Activity Conditions—Part 1. In many cases, the Board has not incorporated into this definition those activity conditions (financial or prudential) that are not part of the statutory authority for specified activity. This concept plays out in an interesting manner in several contexts. For example:
- Merchant banking investments. In the Board’s view, the specific 10-year holding period for these investments specified by Regulation Y was not part of the statutory authority for this activity, and therefore is not made part of the “financial activity” definition as it pertains to merchant banking activities.
- Credit activities. The Board’s regulations prohibit a bank holding company from owning, managing or developing, or sponsoring the development of, commercial real estate for which it is arranging financing. The Board concluded that these conditions are intended only to clarify that such activities were not authorized through the activity of arranging financing, and these conditions therefore do not appear in the Rule.
- Futures commission merchant activities. Board rules require futures commission merchant activities to be conducted through a separately-incorporated subsidiary, involve exchange-traded contracts, and not be guaranteed by the parent bank holding company. The Board treats these conditions as “prudential” conditions that are not part of the relevant “financial activity” definition for these activities.
- Open-end investment company activities. The Board has concluded that open-end investment companies are engaged in “financial activities” without regard to the prudential conditions that the Board has placed on bank holding companies engaged in such activities.
Activity Conditions—Part 2. The old bromide that it is the exception that proves the rule, however, certainly manifests itself in this Rule. In turn, the Board has either (i) discarded statutory elements of a particular financial activity in defining it as such, or (ii) incorporated administrative conditions into the “financial activity” definition. This too plays itself out in interesting ways. For example:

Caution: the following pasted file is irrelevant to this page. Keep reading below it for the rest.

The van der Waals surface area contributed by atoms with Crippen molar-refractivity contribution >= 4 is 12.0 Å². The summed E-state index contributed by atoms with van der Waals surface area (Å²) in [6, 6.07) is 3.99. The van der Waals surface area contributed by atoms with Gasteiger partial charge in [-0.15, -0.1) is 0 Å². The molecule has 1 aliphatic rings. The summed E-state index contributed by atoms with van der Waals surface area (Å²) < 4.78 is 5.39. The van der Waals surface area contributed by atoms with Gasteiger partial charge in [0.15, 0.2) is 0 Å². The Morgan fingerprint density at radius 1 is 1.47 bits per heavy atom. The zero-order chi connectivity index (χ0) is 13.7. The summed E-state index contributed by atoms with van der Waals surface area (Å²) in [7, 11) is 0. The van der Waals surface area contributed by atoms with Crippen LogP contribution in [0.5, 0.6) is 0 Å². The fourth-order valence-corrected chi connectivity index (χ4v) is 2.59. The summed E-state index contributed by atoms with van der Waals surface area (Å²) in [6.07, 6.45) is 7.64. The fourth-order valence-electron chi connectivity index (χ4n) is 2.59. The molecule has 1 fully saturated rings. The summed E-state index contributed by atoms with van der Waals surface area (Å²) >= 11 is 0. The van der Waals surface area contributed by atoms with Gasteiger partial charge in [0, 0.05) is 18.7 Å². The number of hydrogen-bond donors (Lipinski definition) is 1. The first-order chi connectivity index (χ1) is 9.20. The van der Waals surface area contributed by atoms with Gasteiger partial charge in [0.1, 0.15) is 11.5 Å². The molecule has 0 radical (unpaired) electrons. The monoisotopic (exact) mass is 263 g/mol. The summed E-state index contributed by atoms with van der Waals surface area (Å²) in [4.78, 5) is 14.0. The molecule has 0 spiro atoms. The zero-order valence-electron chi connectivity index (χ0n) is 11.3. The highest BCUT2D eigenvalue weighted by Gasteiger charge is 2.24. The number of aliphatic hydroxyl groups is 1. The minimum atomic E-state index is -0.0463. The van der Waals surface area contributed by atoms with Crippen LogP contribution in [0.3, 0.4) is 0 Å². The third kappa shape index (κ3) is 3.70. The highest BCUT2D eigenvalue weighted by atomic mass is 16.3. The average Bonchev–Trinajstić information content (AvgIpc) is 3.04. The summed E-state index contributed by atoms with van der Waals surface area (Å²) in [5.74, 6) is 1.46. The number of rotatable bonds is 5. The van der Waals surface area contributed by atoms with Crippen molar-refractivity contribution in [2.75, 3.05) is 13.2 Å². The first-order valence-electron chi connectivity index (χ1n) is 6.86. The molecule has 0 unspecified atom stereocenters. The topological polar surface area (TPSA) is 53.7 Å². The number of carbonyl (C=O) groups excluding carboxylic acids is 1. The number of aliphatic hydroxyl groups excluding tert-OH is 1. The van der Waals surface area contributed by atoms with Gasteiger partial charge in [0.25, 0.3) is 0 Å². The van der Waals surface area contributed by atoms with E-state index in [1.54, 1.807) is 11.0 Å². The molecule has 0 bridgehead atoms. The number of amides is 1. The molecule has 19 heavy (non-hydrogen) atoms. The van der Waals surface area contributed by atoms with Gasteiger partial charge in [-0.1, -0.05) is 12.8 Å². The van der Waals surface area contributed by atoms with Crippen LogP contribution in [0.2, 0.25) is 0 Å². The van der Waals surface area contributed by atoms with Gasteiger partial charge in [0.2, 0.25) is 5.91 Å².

- Merchant banking investments, part 2. The Board concluded that certain of the statutory conditions for merchant banking activities—the requirement that a financial holding company have a “securities affiliate,” and that merchant banking investments not be held by a depository institution—were viewed as “not essential” elements of the financial nature of these activities and these conditions were not incorporated into the Rule.
- Leasing activities. The Board’s regulations require that personal or real property leasing activities, among other things, must involve nonoperating leases with a term of at least 90 days. The Board states these conditions were created to distinguish between permitted financial, and impermissible nonfinancial, leasing activities, and therefore these conditions are included in the relevant part of the “financial activity” definition.
- Financial calculations. As required by the Dodd-Frank Act, a nonbank company will fall within the definition of a “significant nonbank financial company” if 85 percent or more of its consolidated assets or annual consolidated revenues relate to, or are derived from, financial activities. The Rule requires these calculations to be made for nonbank firms “in accordance with applicable accounting standards.”
- Unconsolidated Subsidiaries. Investments in unconsolidated subsidiaries will be presumed to be made “in the course of conducting” a financial activity. This eliminates a prior proposed requirement that the nonbank financial firm determine whether such an unconsolidated company is itself “predominantly engaged” in financial activities.
Understanding, and Implications of, the Final Rule
In one respect, there is a certain logical consistency in the Board’s (possibly) idiosyncratic definitions of “financial activities.” First, the Board tries to distinguish between regulatory or administrative activity conditions that are prudential in nature, in contrast to those conditions that define the financial nature of the activity itself, and has excluded what it believes to be “prudential” conditions from the definition of a financial activity. Second, the Board has attempted to evaluate whether certain statutory, regulatory, or administrative activity conditions are “essential” in defining the permissible nature of an activity, and has included those conditions that it believes are essential within the financial activity definition, and excluded those conditions that the Board views as being non-essential in defining the activity.